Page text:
How much money will you need before retiring
? This obviously is very important question, but also a very difficult question to answer. There are many factors and assumptions that go into estimating the income that will be needed in retirement. With so many estimates and assumptions, there is a high probability the estimated number will be incorrect.
In the summer of 2009, BusinessWeek week ran an article in which Brett Hammond, TIAA-CREF's chief investment strategist, shared an easy way for people to check on their retirement readiness. Here are some of the major points from the article:
- Hammond's calculations start with one of the basic tenets of retirement planning—that people need at least 70% of their pre-retirement income during post-working years.
- If you're 35 and plan to retire at 65, you need 2.1 times your salary to be on track.
- By 45, you had better have 3.6 times.
- At 55, the multiple rises to 5.4 times.
- And by the time you retire, you'll want it to be 7.7 times.
- He assumes a 10% contribution rate, 4% salary growth, a bit ahead of inflation; a 6% return on investments; and a 25-year retirement period to finance.
If your investments are growing at 6% every year and you are withdrawing 4% each year, then you will not run out of money, even with 2% inflation. The problem that I have with such estimates is that market does not move in a straight line. What happens when the market tanks for several years?
Sometimes Bad Things Happen
Consider 2008 when the S&P 500 lost a third of its value. A retiree will still have bills and thus need to withdraw a certain amount of dollars. This dollar amount is likely fixed, which means it will be more than the 4% estimated. For example, if your living expenses are $40,000/year, you would need a one million dollar portfolio to support it if you limited your withdrawals to 4%. Assuming your portfolio lost 33% in 2008, that would leave you with $667,000 dollars. Taking a flat $40,000 from it would result in a 6% spend rate, more than the 4% maximum many experts cite. Another alternative would be to limit yourself to 4% which would be only $26,680, well below the $40,000 needed.
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Once you get behind it is hard to catch up. Let's say you spend the full $40,000 needed to meet your expenses, this leaves you with $627,000. To get back to the one million needed to generate the needed income of $40,000 at 6%, your portfolio would have to grow by 59% in 2009.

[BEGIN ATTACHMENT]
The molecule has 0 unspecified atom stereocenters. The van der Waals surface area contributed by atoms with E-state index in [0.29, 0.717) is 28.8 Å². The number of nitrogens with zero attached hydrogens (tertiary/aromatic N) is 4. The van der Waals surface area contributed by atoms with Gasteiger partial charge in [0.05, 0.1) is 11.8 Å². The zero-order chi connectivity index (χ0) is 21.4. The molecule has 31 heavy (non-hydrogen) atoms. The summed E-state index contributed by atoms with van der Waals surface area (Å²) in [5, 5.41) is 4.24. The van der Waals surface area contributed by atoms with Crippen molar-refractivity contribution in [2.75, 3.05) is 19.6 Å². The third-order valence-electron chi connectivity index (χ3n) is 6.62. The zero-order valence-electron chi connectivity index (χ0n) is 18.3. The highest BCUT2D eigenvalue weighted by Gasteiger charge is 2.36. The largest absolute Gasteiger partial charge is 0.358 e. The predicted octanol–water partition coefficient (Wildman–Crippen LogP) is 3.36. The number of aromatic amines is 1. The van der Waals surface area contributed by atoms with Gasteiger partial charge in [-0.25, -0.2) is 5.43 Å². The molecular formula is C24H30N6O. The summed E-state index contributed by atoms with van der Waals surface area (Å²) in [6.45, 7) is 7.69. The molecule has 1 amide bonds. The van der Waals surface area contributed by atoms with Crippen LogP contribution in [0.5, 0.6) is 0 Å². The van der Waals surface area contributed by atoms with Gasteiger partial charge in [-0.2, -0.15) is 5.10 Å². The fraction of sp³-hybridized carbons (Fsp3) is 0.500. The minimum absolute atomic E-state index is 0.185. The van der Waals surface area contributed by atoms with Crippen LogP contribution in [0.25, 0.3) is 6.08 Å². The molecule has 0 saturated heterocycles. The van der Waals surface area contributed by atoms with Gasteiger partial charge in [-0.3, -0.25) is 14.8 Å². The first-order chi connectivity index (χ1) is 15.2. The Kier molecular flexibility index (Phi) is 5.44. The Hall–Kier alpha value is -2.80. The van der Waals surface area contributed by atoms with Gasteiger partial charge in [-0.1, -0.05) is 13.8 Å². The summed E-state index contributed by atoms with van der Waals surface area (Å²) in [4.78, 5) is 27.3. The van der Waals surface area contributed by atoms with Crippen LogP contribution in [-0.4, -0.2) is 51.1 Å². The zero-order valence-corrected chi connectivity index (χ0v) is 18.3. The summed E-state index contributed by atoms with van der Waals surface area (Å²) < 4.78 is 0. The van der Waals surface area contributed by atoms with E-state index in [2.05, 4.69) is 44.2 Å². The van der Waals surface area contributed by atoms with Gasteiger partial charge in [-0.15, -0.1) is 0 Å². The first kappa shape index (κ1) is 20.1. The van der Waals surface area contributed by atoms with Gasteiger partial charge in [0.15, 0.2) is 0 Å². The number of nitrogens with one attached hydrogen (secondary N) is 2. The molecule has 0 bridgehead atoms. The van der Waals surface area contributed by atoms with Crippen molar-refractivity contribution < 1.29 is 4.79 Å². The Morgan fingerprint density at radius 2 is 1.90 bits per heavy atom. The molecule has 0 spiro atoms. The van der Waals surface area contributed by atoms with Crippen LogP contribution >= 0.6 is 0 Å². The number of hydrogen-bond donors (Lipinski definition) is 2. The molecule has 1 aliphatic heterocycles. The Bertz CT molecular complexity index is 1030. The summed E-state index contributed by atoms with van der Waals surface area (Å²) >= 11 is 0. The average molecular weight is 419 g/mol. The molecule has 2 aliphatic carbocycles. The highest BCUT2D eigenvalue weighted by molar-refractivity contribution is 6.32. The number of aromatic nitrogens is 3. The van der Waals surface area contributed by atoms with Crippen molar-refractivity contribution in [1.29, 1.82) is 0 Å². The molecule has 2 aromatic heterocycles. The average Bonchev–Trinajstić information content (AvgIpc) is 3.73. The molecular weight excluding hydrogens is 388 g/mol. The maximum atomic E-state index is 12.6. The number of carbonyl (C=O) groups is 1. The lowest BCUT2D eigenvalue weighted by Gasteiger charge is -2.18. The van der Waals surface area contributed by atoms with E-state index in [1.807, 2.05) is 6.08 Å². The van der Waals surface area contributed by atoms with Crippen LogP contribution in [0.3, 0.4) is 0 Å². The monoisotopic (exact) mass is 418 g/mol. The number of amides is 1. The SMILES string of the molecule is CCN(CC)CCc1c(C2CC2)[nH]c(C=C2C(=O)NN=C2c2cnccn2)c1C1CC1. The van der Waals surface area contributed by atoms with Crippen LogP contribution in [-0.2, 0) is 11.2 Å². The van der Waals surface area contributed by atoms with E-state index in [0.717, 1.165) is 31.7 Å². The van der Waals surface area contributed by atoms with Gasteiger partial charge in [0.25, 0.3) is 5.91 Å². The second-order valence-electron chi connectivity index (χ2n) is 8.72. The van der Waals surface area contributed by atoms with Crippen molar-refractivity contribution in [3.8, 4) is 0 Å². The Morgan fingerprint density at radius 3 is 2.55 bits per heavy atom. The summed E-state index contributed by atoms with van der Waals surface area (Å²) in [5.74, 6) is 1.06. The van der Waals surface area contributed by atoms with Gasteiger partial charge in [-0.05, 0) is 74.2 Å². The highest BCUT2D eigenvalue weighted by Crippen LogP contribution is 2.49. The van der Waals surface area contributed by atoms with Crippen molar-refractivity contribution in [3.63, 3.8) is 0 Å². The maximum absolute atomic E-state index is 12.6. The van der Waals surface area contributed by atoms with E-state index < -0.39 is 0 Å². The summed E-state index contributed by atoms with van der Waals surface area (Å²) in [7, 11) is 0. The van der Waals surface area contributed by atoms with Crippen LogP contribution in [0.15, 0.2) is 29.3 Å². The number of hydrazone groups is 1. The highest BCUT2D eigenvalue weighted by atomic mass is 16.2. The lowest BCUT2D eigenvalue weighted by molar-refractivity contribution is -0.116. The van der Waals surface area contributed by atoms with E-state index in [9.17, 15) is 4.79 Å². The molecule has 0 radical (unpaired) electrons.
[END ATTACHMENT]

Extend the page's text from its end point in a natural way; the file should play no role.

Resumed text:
Dividends Provide A Safety Net
To mitigate the risk associated with relying solely on capital appreciation, consider introducing an income component to the equation. In addition to bonds, some high-quality lower risk dividend stocks could help provide a steady income allowing you to rely less on selling securities to harvest their capital gains. Of the 220+ dividend stocks that I currently follow, only 6 carry the lowest risk rating of 1.00. They are:
Parker-Hannifin Corp (PH) is a global maker of industrial pneumatic, hydraulic and vacuum motion/control systems, including related pumps, valves, filters, hoses, etc. Its products are used in everything from jet engines to autos, trucks and utility turbines. The company has paid a cash dividend to shareholders every year since 1927 and has increased its dividend payments for 38 consecutive years. Yield: 1.8%
Hormel Foods Corp. (HRL) is a multinational manufacturer and marketer of consumer-branded food and meat products. The company has paid a cash dividend to shareholders every year since 1949 and has increased its dividend payments for 57 consecutive years. Yield: 1.8%
Wal-Mart Stores, Inc. (WMT) is the largest retailer in the world, with a chain of over 10,000 discount department stores, wholesale clubs, supermarkets and supercenters. The company has paid a cash dividend to shareholders every year since 1973 and has increased its dividend payments for 38 consecutive years. Yield: 2.3%
Medtronic Inc. (MDT) is a global medical device manufacturer with leadership positions in the pacemaker, defibrillator, orthopedic, diabetes management and other medical markets. The company has paid a cash dividend to shareholders every year since 1977 and has increased its dividend payments for 35 consecutive years. Yield: 2.3%
Walgreen Co. (WAG) is the largest U.S. retail drug chain in terms of revenues, this company operates more than 8,000 drug stores throughout the U.S. and Puerto Rico. The company has paid a cash dividend to shareholders every year since 1933 and has increased its dividend payments for 38 consecutive years. Yield: 2.6%
Community Trust Bank Corp. (CTBI) owns and operates Community Trust Bank, Inc. of Pikeville, KY, which provides commercial banking services in Kentucky and West Virginia; and a trust company. The company has paid a cash dividend to shareholders every year since 1988 and has increased its dividend payments for 32 consecutive years. Yield: 3.7%
Astute entrepreneurs will tell you it is good to diversify your income streams to minimize the risk of one or more of the streams drying up. The same is true in retirement planning. We shouldn't rely on any single income stream (social security, pension, 401(k), etc.), but instead we should look to diversify our income streams. Quality low-risk dividend stocks make an excellent addition to our retirement portfolio, and the good new is, you don't have to wait until you retire to figure out what income it will generate.
Full Disclosure: Long WMT, MDT, CTBI. See a list of all my dividend growth holdings here.